Last night, after losing to Mitt Romney in Nevada, the former Speaker of the House decided not to host a party and give a speech, as is traditional in these cases. Instead, the Speaker chose to hold a press conference in which he attempted to do what he does best; chastise the media and blame his campaign's failure on Mitt Romney's "dishonesty", calling him a "Soros candidate". The episode quickly disintegrated into an episode of a man desperate for any explanation of his poor performance other than his own inability to raise money, earn support and organize a GOTV campaign. Former GOP House leader Dick Armey, now Chairman of Freedome Works, has pity for Newt, but still calls Newt what he is, namely, a sore loser:
Armey said that Gingrich’s criticisms of Romney were not helpful for either the GOP in November or Gingrich’s own campaign during an interview on CNN’s State of the Union on Sunday. “I feel bad for him. I think he’s digressed into a state of taking a second-rate campaign and turning it into a first-rate vendetta,” said Armey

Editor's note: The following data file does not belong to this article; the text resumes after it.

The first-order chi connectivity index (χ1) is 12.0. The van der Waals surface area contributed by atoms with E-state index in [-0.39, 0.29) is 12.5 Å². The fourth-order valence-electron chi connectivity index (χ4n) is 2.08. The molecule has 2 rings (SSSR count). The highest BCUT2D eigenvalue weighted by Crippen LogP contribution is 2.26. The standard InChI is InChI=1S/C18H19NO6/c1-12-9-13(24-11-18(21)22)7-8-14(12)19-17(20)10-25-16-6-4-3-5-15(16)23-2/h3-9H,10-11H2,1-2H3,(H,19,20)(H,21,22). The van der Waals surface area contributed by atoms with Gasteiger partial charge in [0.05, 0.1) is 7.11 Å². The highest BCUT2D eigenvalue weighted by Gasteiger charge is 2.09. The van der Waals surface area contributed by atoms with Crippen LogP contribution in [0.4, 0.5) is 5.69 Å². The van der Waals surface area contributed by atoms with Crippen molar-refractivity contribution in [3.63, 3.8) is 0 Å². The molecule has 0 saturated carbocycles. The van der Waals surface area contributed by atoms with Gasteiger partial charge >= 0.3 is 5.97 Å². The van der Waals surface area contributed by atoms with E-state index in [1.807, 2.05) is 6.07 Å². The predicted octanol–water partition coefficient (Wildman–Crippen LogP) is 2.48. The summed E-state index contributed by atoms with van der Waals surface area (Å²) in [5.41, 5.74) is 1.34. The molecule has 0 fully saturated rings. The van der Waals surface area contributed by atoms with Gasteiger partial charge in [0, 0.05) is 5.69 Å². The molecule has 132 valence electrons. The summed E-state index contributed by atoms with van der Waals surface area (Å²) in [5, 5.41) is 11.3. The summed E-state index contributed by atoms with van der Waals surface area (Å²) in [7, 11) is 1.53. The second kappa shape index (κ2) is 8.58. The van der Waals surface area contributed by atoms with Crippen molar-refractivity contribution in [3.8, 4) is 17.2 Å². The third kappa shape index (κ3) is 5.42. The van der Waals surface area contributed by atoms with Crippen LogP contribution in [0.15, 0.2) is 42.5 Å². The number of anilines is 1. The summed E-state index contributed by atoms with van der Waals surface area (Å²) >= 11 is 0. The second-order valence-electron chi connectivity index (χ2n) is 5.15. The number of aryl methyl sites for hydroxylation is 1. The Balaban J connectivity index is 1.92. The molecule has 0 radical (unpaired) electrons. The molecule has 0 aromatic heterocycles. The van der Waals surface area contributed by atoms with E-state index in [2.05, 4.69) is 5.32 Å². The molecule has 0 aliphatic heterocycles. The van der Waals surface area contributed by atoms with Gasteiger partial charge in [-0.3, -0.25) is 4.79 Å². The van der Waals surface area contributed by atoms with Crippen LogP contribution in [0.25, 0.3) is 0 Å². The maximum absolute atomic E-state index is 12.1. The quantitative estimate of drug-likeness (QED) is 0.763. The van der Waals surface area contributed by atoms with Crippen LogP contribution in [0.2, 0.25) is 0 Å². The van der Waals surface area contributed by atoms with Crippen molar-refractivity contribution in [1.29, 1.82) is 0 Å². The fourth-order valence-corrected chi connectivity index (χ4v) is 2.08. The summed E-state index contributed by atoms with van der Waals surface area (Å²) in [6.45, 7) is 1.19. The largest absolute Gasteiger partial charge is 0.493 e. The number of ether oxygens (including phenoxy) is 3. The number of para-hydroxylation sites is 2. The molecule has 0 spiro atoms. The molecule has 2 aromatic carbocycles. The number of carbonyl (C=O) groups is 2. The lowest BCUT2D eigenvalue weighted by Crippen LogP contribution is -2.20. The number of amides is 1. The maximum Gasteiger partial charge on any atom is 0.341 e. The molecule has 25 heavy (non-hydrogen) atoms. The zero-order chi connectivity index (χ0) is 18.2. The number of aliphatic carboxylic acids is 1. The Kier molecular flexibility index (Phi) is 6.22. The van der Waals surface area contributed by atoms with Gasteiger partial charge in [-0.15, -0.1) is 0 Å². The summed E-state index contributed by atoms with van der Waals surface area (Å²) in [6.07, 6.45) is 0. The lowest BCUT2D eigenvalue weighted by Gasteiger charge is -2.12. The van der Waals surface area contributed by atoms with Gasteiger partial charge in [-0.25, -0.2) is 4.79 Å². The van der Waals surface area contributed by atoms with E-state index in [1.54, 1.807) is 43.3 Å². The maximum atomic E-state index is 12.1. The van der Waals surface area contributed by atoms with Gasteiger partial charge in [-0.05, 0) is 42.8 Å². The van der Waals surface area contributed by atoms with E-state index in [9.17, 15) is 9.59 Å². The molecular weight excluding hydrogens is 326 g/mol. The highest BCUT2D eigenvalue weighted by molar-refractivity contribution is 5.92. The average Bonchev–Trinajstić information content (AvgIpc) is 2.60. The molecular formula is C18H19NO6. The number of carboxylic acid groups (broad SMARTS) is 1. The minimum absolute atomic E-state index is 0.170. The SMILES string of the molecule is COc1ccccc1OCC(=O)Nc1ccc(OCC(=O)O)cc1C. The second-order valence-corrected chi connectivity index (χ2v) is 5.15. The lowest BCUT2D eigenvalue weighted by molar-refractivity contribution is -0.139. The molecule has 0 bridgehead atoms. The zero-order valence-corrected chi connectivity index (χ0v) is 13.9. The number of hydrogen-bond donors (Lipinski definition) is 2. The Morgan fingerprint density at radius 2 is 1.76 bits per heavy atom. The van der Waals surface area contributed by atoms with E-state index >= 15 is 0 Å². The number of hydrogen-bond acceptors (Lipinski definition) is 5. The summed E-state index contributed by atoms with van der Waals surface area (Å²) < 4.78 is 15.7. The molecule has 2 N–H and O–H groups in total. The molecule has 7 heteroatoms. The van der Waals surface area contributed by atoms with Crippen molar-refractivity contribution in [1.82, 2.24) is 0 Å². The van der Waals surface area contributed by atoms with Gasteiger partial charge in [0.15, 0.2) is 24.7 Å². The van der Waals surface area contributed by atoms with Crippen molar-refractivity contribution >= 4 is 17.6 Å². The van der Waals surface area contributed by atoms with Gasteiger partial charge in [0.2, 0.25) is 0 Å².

Of course, Newt's problem is not that he's incapable of being president. It's not that he is a poor debater. Nor is his problem that he is not intelligent or an important conservative thinker. Newt's problem is that he's not as smart or effective as he thinks he is, and after two subpar debate performances in Florida people are beginning to figure that out. If Newt Gingrich wants to have any chance of being competitive in this race again, he'd better figure that out for himself, and soon. Politics requires a certain arrogance if you are going to survive in the mine field of elected public life. But it also requires more humility, or at least feigned humility. Newt has neither feigned nor actual humility (which one might find odd for a man on his third wife).
The simple truth is that arrogance, not a determined desire to be president, is what is driving Newt's campaign. His over the top rhetoric as he grapples to explain to himself why he is losing is only making it worse. More from Mr. Armey:
“I thought that last night was really sad for him,” said Armey about Gingrich’s Saturday speech. “Quite frankly again so much of Newt’s whole life is overstated, he overstates the case in such a hyperbolic fashion, it just looks vindictive.”And that's what it is.
It's time for Mr. Gingrich to take a page out of Mr. Romney's 2008 play book and step aside and make way for the GOP nominee.